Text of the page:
Since time began, human beings have experienced a natural and powerful desire to throw things at other things. Millennia ago, big pointy wooden sticks were thrown at huge hairy beasts. Today, small pointy metal sticks are thrown by huge hairy beasts. Woolly mammoths have been replaced by wooden dartboards and the chance to win a speedboat, caravan or luxury holiday.
Now the ancient art of throwing things is taking another evolutionary step with PDC World Championship Darts 2008. The game is due out on PC, PSP, PS2 and Wii early next year. It's said to feature a high level of realism and accurate throwing dynamics, and stars some of the world's greatest darts players.
These include Kevin 'The Artist' Painter, Dennis 'The Menace' Priestley and John 'Darth Maple' Part, who we've just picked off the press release becaues they have the best names. Topping the bill is Phil 'The Power' Taylor. He has won the title of world champion 13 times and is said to be the first millionaire darts player.
Eurogamer sat down with Phil for a chat to find out more about the game, what it's like to earn a million pounds for throwing things at other things and why he believes Eric Bristow should be England manager.
Eurogamer: You are the most successful darts player of all time, according to our extensive research on Wikipedia. What's your secret?
Phil 'The Power' Taylor: When I first started winning, I didn't have instant fame and fortune. A lot of sports people, their biggest downfall has been money, becoming too famous too quick. They go off the rails.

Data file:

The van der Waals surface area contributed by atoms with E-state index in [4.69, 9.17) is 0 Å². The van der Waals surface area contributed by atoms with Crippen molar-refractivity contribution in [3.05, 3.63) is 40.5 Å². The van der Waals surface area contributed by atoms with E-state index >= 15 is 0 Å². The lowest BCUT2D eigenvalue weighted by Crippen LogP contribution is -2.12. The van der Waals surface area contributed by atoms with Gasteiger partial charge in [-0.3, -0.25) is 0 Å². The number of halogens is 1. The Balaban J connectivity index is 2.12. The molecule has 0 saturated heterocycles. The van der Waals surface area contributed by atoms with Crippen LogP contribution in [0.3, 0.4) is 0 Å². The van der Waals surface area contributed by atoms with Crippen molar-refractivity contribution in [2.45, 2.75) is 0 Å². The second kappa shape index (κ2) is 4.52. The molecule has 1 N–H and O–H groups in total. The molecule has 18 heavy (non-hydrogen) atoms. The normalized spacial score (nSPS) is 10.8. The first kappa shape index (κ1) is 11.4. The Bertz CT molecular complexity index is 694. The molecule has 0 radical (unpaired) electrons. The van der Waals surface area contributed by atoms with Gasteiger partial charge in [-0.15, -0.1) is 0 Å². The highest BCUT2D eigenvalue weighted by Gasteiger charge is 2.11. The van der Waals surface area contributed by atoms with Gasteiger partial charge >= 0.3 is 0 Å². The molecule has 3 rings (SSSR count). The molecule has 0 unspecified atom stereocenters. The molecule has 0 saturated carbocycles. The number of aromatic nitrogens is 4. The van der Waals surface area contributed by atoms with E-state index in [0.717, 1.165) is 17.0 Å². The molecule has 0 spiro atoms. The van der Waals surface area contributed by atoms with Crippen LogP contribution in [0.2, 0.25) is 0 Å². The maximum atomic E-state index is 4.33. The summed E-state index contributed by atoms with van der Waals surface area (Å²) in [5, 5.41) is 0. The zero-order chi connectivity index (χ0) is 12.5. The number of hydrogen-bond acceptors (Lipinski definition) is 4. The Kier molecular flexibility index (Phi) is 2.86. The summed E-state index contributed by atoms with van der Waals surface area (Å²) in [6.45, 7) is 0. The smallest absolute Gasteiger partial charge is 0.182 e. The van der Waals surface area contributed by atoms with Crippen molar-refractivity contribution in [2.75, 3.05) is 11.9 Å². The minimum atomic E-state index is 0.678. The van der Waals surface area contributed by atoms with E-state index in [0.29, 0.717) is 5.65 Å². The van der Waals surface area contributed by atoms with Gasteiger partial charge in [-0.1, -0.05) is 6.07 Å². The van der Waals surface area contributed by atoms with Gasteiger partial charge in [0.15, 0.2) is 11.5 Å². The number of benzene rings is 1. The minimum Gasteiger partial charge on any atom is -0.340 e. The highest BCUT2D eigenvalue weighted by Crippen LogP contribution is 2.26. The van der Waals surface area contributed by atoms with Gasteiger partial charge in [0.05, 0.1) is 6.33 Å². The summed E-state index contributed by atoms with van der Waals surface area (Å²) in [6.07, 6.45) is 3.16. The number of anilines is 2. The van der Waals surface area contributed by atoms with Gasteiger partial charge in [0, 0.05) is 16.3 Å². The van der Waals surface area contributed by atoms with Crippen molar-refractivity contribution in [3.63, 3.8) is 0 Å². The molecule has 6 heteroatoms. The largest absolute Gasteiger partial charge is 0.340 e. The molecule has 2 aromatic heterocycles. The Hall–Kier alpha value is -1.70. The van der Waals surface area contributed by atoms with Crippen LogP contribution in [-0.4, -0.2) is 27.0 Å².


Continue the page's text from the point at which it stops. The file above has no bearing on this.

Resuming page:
I was eight times world champion and nobody knew who I was. It kept me going and stopped me being spoilt. Having a big family keeps your feet on the ground. I come from a working class family. I still think fifty pounds is a lot of money.
Eurogamer: Even though you've got a million of them?
Phil 'The Power' Taylor: It doesn't matter. It's not the money, it's my council house mentality. I could be worth a billion pounds, but if twenty pound blew down the street I'd chase after it and put my foot on it. You would as well.
Eurogamer: Both feet.
Phil 'The Power' Taylor: I'd dive on it. But that's the way I am. It's not all about money. My money's spent on my family, basically. I buy them all houses and whatnot. I'm not bothered about money as long as I've got enough to survive. It's the winning; I like the competition.
Eurogamer: When you first started out you were sponsored by Eric Bristow. However Wikipedia does not explain how this worked.
Phil 'The Power' Taylor: We made a condition: whatever I won, I paid him back. If he sponsored me for eight thousand pounds and I won ten thousand pounds, he had his eight and I had two. That was a great thing because it kept me motivated.
If Eric walked in the room and saw me now he'd say, "Oi, you owe me four and a half thousand pounds. What are you doing sitting there talking?" That's how Eric was. He should be England manager.